People are worried about the continued poaching of South Africa’s rhinos. But other innocent wild lives are also being threatened.
Incidents of poachers sneaking into game reserves to kill protected animals just to make a quick buck on the streets are growing drastically.
On Thursday, four men aged between 25 and 31 were bust on the streets of Greytown in the KZN Midlands with the body parts of different wild animals.
The dried animal parts included crocodile jaws, leopard skins, tortoise shells, bushbuck skins and various snake skins.
Major Thulani Zwane said the men could not produce permits for the products and were arrested.
“They appeared in the Greytown Magistrates Court, facing charges relating to the possession of protected animal parts and skins. The case was postponed until 17 November for further investigation,” he said.
Zwane said the bust took place when KZN wildlife officials and Greytown cops conducted a joint operation against crime in the area.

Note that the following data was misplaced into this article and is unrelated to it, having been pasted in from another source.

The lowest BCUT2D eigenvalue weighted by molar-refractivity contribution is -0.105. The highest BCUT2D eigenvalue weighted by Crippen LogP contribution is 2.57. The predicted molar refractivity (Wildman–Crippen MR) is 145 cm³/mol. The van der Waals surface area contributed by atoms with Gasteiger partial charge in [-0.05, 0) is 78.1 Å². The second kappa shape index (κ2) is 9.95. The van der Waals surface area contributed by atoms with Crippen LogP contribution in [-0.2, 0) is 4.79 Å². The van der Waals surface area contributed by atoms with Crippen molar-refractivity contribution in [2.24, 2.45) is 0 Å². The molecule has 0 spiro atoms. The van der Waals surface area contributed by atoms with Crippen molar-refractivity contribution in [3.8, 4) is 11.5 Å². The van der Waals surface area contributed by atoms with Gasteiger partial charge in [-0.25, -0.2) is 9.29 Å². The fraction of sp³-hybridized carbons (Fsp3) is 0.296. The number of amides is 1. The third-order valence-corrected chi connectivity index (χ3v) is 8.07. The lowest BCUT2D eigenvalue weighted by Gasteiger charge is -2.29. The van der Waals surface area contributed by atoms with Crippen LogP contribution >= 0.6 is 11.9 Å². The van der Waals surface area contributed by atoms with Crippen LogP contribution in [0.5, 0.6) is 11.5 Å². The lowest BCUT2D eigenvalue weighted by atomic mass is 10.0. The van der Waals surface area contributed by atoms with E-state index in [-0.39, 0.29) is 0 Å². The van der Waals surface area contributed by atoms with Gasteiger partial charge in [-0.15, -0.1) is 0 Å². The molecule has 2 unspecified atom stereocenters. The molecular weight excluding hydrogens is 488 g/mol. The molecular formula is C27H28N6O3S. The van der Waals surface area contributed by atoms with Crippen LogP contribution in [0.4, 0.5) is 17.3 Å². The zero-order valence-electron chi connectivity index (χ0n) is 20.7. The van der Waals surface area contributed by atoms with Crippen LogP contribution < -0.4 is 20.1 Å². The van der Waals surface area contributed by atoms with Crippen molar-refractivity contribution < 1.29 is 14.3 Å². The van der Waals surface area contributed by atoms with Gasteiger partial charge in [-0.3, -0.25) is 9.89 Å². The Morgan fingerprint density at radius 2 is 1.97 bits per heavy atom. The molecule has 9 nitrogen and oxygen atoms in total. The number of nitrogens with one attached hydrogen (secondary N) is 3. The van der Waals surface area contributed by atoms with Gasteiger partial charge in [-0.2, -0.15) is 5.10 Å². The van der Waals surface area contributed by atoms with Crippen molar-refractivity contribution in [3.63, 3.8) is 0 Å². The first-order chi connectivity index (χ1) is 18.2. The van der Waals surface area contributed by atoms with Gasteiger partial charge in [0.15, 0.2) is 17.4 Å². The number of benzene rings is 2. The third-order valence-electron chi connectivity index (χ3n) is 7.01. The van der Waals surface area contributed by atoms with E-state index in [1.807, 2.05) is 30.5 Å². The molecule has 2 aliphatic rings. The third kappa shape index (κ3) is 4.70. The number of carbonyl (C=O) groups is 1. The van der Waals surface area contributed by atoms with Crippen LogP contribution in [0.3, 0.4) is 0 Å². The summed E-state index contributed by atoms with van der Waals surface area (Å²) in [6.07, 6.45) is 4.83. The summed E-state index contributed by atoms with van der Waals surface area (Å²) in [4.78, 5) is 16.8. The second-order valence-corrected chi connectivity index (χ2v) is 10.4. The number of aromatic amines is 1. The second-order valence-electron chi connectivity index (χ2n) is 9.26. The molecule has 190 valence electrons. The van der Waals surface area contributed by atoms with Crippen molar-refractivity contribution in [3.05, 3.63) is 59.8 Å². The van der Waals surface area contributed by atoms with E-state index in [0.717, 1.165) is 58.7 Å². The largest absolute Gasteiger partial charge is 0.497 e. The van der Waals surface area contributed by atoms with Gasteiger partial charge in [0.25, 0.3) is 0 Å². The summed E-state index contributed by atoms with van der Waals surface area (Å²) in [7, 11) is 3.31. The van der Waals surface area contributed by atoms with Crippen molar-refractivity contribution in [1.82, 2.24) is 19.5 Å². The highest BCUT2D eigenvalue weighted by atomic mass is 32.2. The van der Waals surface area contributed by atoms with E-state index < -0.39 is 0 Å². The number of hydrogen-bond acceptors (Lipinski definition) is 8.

KZN Ezemvelo Wildlife spokesman Musa Mntambo said they were aware of wild animals being killed in and outside game reserves on a regular basis.
“We only keep records of rhino killings. With other animals it’s difficult to keep records as they are also found outside game reserves,” he said.
Mntambo said hunting outside game reserves also required hunters to obtain legal permits from the organisation’s offices.
“During specific times of a year, we issue permits for those residents interested in hunting. However, the permit allows one to hunt for a specific and limited time.
“Even during the old times of our forefathers, there were certain rules that regulated the practice of hunting,” said Mntambo.